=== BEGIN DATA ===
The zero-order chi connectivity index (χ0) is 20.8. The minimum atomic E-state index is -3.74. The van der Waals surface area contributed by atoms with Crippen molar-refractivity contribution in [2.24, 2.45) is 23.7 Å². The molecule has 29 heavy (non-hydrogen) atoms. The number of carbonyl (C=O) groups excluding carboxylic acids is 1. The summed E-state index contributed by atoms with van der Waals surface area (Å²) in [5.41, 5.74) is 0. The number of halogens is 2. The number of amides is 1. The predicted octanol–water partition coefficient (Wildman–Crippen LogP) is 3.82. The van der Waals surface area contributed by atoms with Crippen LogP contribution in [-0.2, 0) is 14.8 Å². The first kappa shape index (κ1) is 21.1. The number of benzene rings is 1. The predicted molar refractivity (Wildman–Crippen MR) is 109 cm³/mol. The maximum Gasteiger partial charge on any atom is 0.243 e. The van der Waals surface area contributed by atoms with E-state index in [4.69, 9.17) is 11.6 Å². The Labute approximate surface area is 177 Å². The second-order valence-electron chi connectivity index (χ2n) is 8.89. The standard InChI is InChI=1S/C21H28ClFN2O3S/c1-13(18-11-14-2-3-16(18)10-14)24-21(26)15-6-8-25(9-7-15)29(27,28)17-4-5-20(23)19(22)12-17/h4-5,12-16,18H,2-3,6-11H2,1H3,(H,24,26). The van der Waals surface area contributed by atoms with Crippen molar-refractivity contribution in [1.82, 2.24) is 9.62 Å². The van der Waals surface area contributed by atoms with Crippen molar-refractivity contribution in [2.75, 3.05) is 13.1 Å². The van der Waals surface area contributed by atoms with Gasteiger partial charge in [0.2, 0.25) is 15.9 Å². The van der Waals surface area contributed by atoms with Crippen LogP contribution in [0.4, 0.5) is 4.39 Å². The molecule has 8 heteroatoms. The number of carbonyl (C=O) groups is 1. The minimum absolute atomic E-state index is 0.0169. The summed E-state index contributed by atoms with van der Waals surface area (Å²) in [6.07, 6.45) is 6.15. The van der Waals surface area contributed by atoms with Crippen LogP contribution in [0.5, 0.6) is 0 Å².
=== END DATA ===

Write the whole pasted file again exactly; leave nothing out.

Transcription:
The zero-order chi connectivity index (χ0) is 20.8. The minimum atomic E-state index is -3.74. The van der Waals surface area contributed by atoms with Crippen molar-refractivity contribution in [2.24, 2.45) is 23.7 Å². The molecule has 29 heavy (non-hydrogen) atoms. The number of carbonyl (C=O) groups excluding carboxylic acids is 1. The summed E-state index contributed by atoms with van der Waals surface area (Å²) in [5.41, 5.74) is 0. The number of halogens is 2. The number of amides is 1. The predicted octanol–water partition coefficient (Wildman–Crippen LogP) is 3.82. The van der Waals surface area contributed by atoms with Crippen LogP contribution in [-0.2, 0) is 14.8 Å². The first kappa shape index (κ1) is 21.1. The number of benzene rings is 1. The predicted molar refractivity (Wildman–Crippen MR) is 109 cm³/mol. The maximum Gasteiger partial charge on any atom is 0.243 e. The van der Waals surface area contributed by atoms with E-state index in [4.69, 9.17) is 11.6 Å². The Labute approximate surface area is 177 Å². The second-order valence-electron chi connectivity index (χ2n) is 8.89. The standard InChI is InChI=1S/C21H28ClFN2O3S/c1-13(18-11-14-2-3-16(18)10-14)24-21(26)15-6-8-25(9-7-15)29(27,28)17-4-5-20(23)19(22)12-17/h4-5,12-16,18H,2-3,6-11H2,1H3,(H,24,26). The van der Waals surface area contributed by atoms with Crippen molar-refractivity contribution in [1.82, 2.24) is 9.62 Å². The van der Waals surface area contributed by atoms with Crippen molar-refractivity contribution in [2.75, 3.05) is 13.1 Å². The van der Waals surface area contributed by atoms with Gasteiger partial charge in [0.2, 0.25) is 15.9 Å². The van der Waals surface area contributed by atoms with Crippen LogP contribution in [0.4, 0.5) is 4.39 Å². The molecule has 8 heteroatoms. The number of carbonyl (C=O) groups is 1. The minimum absolute atomic E-state index is 0.0169. The summed E-state index contributed by atoms with van der Waals surface area (Å²) in [6.07, 6.45) is 6.15. The van der Waals surface area contributed by atoms with Crippen LogP contribution in [0.5, 0.6) is 0 Å².